This book tell how the creators of the browser left the college environment because it was too bureaucratic. What Andresson and CO came up with when they invented the first user friendly browser enables you to do what you are doing now-purchasing books online. The applications for the internet are still expanding into how Andresson and his crew of visonaries thought they would. The book shows how they knew that Microshite would eventually catch on to the new business and either try to buy them out or crush them by simply tying a copycat piece of software (internet exploder)to its Windows operating system. The book is clearly written and relatively jargon free. Software concepts and their practical applications are explained so the non-techie can understand. Speeding the Net has you rooting to for Netscape. The sequel Speeding the Net and beyond should have a happy ending as Netscape continues to hold up well under the Microsoft onslaught. When you read about the incredibly smart, idealisitic and innovative people @ Netscape, you realize why Netscape is still in business. A fascinating and well told story of the real American Dream.
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1 of 1 people found the following review helpful By A Customer on June 8, 1998
Format: Hardcover
My only complaint with this book is it wasn't long enough. I read it in two sittings, taking one break to eat. It was very readable and incredibly interesting.
The most important point of the book, in my opinion, is what I scream at the TV set every time our know-nothing government officials fight about whether MicroSloth can put an IE icon on the Win 95 desktop -- that point being that it is entirely impossible to compete with a company who writes both the operating system and the products that run on it, and the anti-trust lawsuits are completely missing the point.
This point seems to be lost on the general public and our government. The book offers numerous concrete examples of how Gates & Co. use their inside knowledge of the Windows OS to write programs that outperformed Netscape, while at the same time withholding that information from Netscape for months on end.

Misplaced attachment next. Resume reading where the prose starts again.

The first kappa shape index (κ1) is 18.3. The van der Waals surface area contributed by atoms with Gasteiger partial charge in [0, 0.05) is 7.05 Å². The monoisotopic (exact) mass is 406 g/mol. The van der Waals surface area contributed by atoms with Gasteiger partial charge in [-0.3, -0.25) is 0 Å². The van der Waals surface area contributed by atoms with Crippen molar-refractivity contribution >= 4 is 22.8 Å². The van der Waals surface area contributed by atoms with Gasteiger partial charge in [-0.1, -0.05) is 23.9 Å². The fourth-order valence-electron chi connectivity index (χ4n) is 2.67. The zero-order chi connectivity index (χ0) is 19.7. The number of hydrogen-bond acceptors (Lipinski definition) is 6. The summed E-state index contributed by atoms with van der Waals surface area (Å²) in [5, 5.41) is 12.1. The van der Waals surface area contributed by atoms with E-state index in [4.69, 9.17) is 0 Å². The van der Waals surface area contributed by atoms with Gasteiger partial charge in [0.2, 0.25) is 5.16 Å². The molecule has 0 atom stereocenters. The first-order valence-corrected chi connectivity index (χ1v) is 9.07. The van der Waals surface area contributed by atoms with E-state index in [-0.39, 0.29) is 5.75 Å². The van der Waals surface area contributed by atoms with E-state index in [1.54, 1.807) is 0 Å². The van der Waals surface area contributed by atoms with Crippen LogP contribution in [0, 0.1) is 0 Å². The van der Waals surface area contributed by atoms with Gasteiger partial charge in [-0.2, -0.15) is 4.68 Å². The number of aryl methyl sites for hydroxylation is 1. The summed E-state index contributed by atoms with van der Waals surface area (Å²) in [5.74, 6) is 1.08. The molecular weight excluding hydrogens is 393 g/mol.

This book should be required reading by all the Department of Justice folks.
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1 of 1 people found the following review helpful By TwoSQ@aol.com on August 25, 1998
Format: Hardcover
A tremendously insightful book about the origin of Netscape Inc. You will find this book rather quite helpful if you are planning a start-up and going through the IPO process (Initial Public Offering). As a whole, this book read more like an informative, journalistic reading than the dramatic showdown that is perceptually portrayed on the cover of this book. Very little did this book characterize the battle between Microsoft and Netscape. Still, it is smoothly written that even the non-tech people will quickly grasp the complexity of the internet, its' explosion, and the companies that are dueling each other out to stay one step ahead. I found it a fascinating read and had this been more a dramatic story, I would've given it 5 stars instead of 4. Still, if you have the time, I say "go for it!"
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1 of 1 people found the following review helpful By ajcaballero@west.raytheon.com on May 14, 1999
Format: Hardcover
There is a common theme among the excellent books on the high flyer successful start up companies. This usually consists of a small team with intelligence, absolute dedication, long hours and a high threshold of pain from physical self abuse. In this book the reader can appreciate the importance and critical timing of injecting senior, mature and knowledgable management in rather typical chaotic start up company environment. One of the most exciting parts is the knowledge that companies like this are in the infancy stage of the Internet revolution. Many changes will occur and it is good to have the background to appreciate these changes. Excellent reading!
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1 of 1 people found the following review helpful By gdwyer@wt.net on June 28, 1998
Format: Hardcover
Aleks, thanks for your anecdotes.
I zipped through the first half of the book, vicariously living through Andreesen and company as they developed the browser and struck off on their own.
I also felt the second half of the book could've been more indepth, as Netscape's battles to stem the Microsoft tide could surel have been recounted with a bit more flair. I really wanted to know how the main characters handled their newfound wealth/fame and the drop in Netscape's fortunes/stock price. Aleks...when did y'all cash out???